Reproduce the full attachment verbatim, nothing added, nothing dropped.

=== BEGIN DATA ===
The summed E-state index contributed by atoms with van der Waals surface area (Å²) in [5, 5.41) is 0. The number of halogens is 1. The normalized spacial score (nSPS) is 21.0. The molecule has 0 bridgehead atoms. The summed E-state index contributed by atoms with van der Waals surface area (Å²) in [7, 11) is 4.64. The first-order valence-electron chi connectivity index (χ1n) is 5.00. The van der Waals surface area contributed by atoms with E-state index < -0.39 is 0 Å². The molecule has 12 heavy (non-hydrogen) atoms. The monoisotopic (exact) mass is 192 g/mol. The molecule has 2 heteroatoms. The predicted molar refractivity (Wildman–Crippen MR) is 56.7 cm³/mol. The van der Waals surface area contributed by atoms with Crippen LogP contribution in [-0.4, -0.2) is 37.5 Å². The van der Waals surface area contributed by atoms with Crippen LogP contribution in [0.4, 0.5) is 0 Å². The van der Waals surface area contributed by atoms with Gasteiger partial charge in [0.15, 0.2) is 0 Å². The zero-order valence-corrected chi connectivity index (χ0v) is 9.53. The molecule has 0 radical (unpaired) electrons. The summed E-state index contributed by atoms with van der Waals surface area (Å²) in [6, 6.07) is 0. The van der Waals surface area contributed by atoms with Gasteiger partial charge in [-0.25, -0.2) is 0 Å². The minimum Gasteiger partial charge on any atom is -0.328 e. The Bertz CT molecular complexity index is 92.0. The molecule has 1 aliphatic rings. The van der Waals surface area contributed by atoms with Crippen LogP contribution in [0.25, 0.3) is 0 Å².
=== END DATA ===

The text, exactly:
The summed E-state index contributed by atoms with van der Waals surface area (Å²) in [5, 5.41) is 0. The number of halogens is 1. The normalized spacial score (nSPS) is 21.0. The molecule has 0 bridgehead atoms. The summed E-state index contributed by atoms with van der Waals surface area (Å²) in [7, 11) is 4.64. The first-order valence-electron chi connectivity index (χ1n) is 5.00. The van der Waals surface area contributed by atoms with E-state index < -0.39 is 0 Å². The molecule has 12 heavy (non-hydrogen) atoms. The monoisotopic (exact) mass is 192 g/mol. The molecule has 2 heteroatoms. The predicted molar refractivity (Wildman–Crippen MR) is 56.7 cm³/mol. The van der Waals surface area contributed by atoms with Crippen LogP contribution in [-0.4, -0.2) is 37.5 Å². The van der Waals surface area contributed by atoms with Crippen LogP contribution in [0.4, 0.5) is 0 Å². The van der Waals surface area contributed by atoms with Gasteiger partial charge in [0.15, 0.2) is 0 Å². The zero-order valence-corrected chi connectivity index (χ0v) is 9.53. The molecule has 0 radical (unpaired) electrons. The summed E-state index contributed by atoms with van der Waals surface area (Å²) in [6, 6.07) is 0. The van der Waals surface area contributed by atoms with Gasteiger partial charge in [-0.25, -0.2) is 0 Å². The minimum Gasteiger partial charge on any atom is -0.328 e. The Bertz CT molecular complexity index is 92.0. The molecule has 1 aliphatic rings. The van der Waals surface area contributed by atoms with Crippen LogP contribution in [0.25, 0.3) is 0 Å².